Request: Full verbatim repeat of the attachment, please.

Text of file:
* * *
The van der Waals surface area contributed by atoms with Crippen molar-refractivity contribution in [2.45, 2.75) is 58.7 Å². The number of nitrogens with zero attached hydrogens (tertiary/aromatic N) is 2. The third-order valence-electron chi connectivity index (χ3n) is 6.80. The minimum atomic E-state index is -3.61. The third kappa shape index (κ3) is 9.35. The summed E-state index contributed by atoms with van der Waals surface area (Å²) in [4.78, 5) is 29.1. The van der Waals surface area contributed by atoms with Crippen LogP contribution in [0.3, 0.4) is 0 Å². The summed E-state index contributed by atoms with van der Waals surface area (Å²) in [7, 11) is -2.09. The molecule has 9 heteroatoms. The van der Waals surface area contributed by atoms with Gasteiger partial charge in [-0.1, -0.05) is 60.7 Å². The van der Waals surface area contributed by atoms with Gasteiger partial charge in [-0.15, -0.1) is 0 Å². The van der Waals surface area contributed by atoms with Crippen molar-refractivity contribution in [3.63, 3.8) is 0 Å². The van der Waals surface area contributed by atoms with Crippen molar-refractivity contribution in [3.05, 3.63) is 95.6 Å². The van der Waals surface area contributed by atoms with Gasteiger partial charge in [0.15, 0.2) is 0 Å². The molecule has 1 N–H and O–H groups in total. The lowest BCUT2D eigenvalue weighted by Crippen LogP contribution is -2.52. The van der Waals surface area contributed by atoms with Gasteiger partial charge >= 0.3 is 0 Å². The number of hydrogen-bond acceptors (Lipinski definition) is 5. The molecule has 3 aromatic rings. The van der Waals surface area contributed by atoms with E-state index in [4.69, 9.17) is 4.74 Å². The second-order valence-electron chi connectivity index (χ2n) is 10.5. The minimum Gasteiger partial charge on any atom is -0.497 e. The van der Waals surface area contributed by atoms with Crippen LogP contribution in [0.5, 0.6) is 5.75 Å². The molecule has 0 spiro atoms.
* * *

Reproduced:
The van der Waals surface area contributed by atoms with Crippen molar-refractivity contribution in [2.45, 2.75) is 58.7 Å². The number of nitrogens with zero attached hydrogens (tertiary/aromatic N) is 2. The third-order valence-electron chi connectivity index (χ3n) is 6.80. The minimum atomic E-state index is -3.61. The third kappa shape index (κ3) is 9.35. The summed E-state index contributed by atoms with van der Waals surface area (Å²) in [4.78, 5) is 29.1. The van der Waals surface area contributed by atoms with Crippen LogP contribution in [0.3, 0.4) is 0 Å². The summed E-state index contributed by atoms with van der Waals surface area (Å²) in [7, 11) is -2.09. The molecule has 9 heteroatoms. The van der Waals surface area contributed by atoms with Gasteiger partial charge in [-0.1, -0.05) is 60.7 Å². The van der Waals surface area contributed by atoms with Gasteiger partial charge in [-0.15, -0.1) is 0 Å². The van der Waals surface area contributed by atoms with Crippen molar-refractivity contribution in [3.63, 3.8) is 0 Å². The van der Waals surface area contributed by atoms with Crippen molar-refractivity contribution in [3.05, 3.63) is 95.6 Å². The van der Waals surface area contributed by atoms with Gasteiger partial charge in [0.15, 0.2) is 0 Å². The molecule has 1 N–H and O–H groups in total. The lowest BCUT2D eigenvalue weighted by Crippen LogP contribution is -2.52. The van der Waals surface area contributed by atoms with Gasteiger partial charge >= 0.3 is 0 Å². The number of hydrogen-bond acceptors (Lipinski definition) is 5. The molecule has 3 aromatic rings. The van der Waals surface area contributed by atoms with E-state index in [4.69, 9.17) is 4.74 Å². The second-order valence-electron chi connectivity index (χ2n) is 10.5. The minimum Gasteiger partial charge on any atom is -0.497 e. The van der Waals surface area contributed by atoms with Crippen LogP contribution in [0.5, 0.6) is 5.75 Å². The molecule has 0 spiro atoms.